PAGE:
The characteristics of the liquid crystal display device according to the present invention greatly depend on ΔnĚd, i.e., an optical path difference, d and Δn being a thickness in μm and an optical anisotropy of the liquid crystal layer. When the optical path difference satisfies the condition 0.8 μm≦ΔnĚd≦1.2 μm, in terms of contrast, luminance, colors and the like, satisfactory results are obtained. The optical anisotropy Δn generally depends on wavelengths. The optical anisotropy is increased when the wavelength is short, while it is decreased when the wavelength becomes long. The optical anisotropy Δn value in this specification is measured by using an He-Ne laser beam of a wavelength of 6,328 Å at a temperature of 25░ C. When the optical anisotropy is measured at another wavelength, it may be slightly different from that measured in the present invention.

The construction and the measured results of the liquid crystal display device according to an embodiment of the present invention will be described hereinafter.

FIG. 5 shows the relationship between the rubbing direction of the substrates, the twist direction and angle of the helical structure of the liquid crystal molecules, and the polarizing axes (or absorption axes) of the polarizers when the liquid crystal display device is viewed from the upper direction.

A liquid crystal used in this device comprises a nematic liquid crystal. This nematic liquid crystal contains as major constituents a total amount of 79% of a biphenyl liquid crystal and ester cyclohexane (ECH) liquid crystal. The nematic liquid crystal further contains as an additive 0.5% by weight of a chiral material S811 ##STR1## available from Merk. The optical anisotropy Δn of this nematic liquid crystal is 0.123, and the compound thereof is given in Table 2.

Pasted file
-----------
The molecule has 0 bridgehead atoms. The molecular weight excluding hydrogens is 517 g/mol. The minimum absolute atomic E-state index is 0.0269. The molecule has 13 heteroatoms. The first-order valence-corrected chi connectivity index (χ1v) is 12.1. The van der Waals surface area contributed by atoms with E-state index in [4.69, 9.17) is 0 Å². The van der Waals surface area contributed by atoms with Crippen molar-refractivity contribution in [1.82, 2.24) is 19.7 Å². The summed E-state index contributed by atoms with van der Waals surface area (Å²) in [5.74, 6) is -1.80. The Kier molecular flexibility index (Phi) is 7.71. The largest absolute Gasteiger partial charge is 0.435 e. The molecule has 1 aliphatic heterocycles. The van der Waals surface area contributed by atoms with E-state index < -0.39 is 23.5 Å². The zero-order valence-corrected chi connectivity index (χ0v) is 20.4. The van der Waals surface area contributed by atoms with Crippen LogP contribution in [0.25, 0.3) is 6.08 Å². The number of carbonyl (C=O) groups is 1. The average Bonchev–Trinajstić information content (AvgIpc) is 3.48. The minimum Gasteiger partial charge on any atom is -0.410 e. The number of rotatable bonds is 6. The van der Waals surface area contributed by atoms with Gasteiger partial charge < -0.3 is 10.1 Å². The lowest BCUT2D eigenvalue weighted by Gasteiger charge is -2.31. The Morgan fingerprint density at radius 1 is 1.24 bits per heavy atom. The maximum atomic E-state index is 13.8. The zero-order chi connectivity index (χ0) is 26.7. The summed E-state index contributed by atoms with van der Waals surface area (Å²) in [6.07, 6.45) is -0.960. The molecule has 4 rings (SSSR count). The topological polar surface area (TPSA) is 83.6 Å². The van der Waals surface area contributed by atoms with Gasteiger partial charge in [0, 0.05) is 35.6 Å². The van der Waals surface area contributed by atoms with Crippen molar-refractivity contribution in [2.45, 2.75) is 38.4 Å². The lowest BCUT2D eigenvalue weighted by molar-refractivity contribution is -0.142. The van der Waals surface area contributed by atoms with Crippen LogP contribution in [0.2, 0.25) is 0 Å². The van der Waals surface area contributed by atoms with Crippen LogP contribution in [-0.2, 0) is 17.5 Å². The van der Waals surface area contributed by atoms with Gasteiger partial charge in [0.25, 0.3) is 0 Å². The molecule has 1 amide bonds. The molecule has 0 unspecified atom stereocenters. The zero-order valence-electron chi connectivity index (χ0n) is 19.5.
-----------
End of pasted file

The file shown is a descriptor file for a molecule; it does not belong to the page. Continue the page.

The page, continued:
TABLE 2______________________________________                      Content (%Component                  by weight)______________________________________ ##STR2##                  21 ##STR3##                  21 ##STR4##                  21 ##STR5##                  8 ##STR6##                  8 ##STR7##                  7.5 ##STR8##                  7 ##STR9##                  6S811                       0.5______________________________________

Referring to FIG. 5, the angle between the rubbing directions 6 and 7 of the upper and lower substrates 11 and 12 is 140░, the twist direction upon addition of the chiral material S811 is represented by reference numeral 10, and the twist angle α is 140░. The angles β1 and β2 between the rubbing direction 6 and the absorption axis 8 and between the rubbing direction 7 and the absorption axis 9 are respectively 45░.

A number of liquid crystal devices with various values of thickness d of liquid crystal layers resulting in various values of optical path difference ΔnĚd have been constructed for testing displayed colors and luminance. Test results are shown in Table 3.

              TABLE 3______________________________________Δn Ě d (μm)        Luminance    Color______________________________________0.70         dark         purple0.80         slightly dark                     blue0.90         bright       green1.00         very bright  yellowish green1.10         bright       yellowish orange1.20         slightly dark                     reddish orange1.30         dark         reddish purple1.40         dark         bluish green______________________________________